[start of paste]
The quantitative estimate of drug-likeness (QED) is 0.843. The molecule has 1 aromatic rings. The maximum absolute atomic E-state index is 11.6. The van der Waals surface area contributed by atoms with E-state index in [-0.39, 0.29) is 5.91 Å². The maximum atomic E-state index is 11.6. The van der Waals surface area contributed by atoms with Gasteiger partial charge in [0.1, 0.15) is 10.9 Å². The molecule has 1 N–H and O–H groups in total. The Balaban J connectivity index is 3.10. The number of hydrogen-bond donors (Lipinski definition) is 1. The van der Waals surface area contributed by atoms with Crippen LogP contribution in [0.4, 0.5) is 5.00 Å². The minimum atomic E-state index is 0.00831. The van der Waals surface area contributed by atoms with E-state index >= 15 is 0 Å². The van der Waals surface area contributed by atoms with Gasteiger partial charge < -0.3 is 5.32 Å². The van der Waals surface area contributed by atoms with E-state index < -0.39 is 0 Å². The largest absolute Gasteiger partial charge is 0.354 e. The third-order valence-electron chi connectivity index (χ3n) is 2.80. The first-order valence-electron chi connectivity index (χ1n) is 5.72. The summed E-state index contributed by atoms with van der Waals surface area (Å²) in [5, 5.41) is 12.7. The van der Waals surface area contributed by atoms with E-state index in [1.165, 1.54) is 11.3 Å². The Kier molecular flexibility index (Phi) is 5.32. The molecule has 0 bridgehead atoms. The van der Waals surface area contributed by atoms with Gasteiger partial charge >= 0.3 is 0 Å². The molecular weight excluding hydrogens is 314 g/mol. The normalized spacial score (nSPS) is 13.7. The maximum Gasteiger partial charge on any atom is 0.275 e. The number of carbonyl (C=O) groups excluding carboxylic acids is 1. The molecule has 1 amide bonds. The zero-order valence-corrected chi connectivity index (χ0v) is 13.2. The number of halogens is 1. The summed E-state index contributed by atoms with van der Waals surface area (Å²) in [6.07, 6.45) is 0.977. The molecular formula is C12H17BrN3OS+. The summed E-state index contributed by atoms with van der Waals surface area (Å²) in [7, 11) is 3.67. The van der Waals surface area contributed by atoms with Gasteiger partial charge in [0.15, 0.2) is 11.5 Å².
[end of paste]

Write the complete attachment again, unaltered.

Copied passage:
The quantitative estimate of drug-likeness (QED) is 0.843. The molecule has 1 aromatic rings. The maximum absolute atomic E-state index is 11.6. The van der Waals surface area contributed by atoms with E-state index in [-0.39, 0.29) is 5.91 Å². The maximum atomic E-state index is 11.6. The van der Waals surface area contributed by atoms with Gasteiger partial charge in [0.1, 0.15) is 10.9 Å². The molecule has 1 N–H and O–H groups in total. The Balaban J connectivity index is 3.10. The number of hydrogen-bond donors (Lipinski definition) is 1. The van der Waals surface area contributed by atoms with Crippen LogP contribution in [0.4, 0.5) is 5.00 Å². The minimum atomic E-state index is 0.00831. The van der Waals surface area contributed by atoms with E-state index >= 15 is 0 Å². The van der Waals surface area contributed by atoms with Gasteiger partial charge < -0.3 is 5.32 Å². The van der Waals surface area contributed by atoms with E-state index < -0.39 is 0 Å². The largest absolute Gasteiger partial charge is 0.354 e. The third-order valence-electron chi connectivity index (χ3n) is 2.80. The first-order valence-electron chi connectivity index (χ1n) is 5.72. The summed E-state index contributed by atoms with van der Waals surface area (Å²) in [5, 5.41) is 12.7. The van der Waals surface area contributed by atoms with E-state index in [1.165, 1.54) is 11.3 Å². The Kier molecular flexibility index (Phi) is 5.32. The molecule has 0 bridgehead atoms. The van der Waals surface area contributed by atoms with Gasteiger partial charge >= 0.3 is 0 Å². The molecular weight excluding hydrogens is 314 g/mol. The normalized spacial score (nSPS) is 13.7. The maximum Gasteiger partial charge on any atom is 0.275 e. The number of carbonyl (C=O) groups excluding carboxylic acids is 1. The molecule has 1 amide bonds. The zero-order valence-corrected chi connectivity index (χ0v) is 13.2. The number of halogens is 1. The summed E-state index contributed by atoms with van der Waals surface area (Å²) in [6.07, 6.45) is 0.977. The molecular formula is C12H17BrN3OS+. The summed E-state index contributed by atoms with van der Waals surface area (Å²) in [7, 11) is 3.67. The van der Waals surface area contributed by atoms with Gasteiger partial charge in [0.15, 0.2) is 11.5 Å².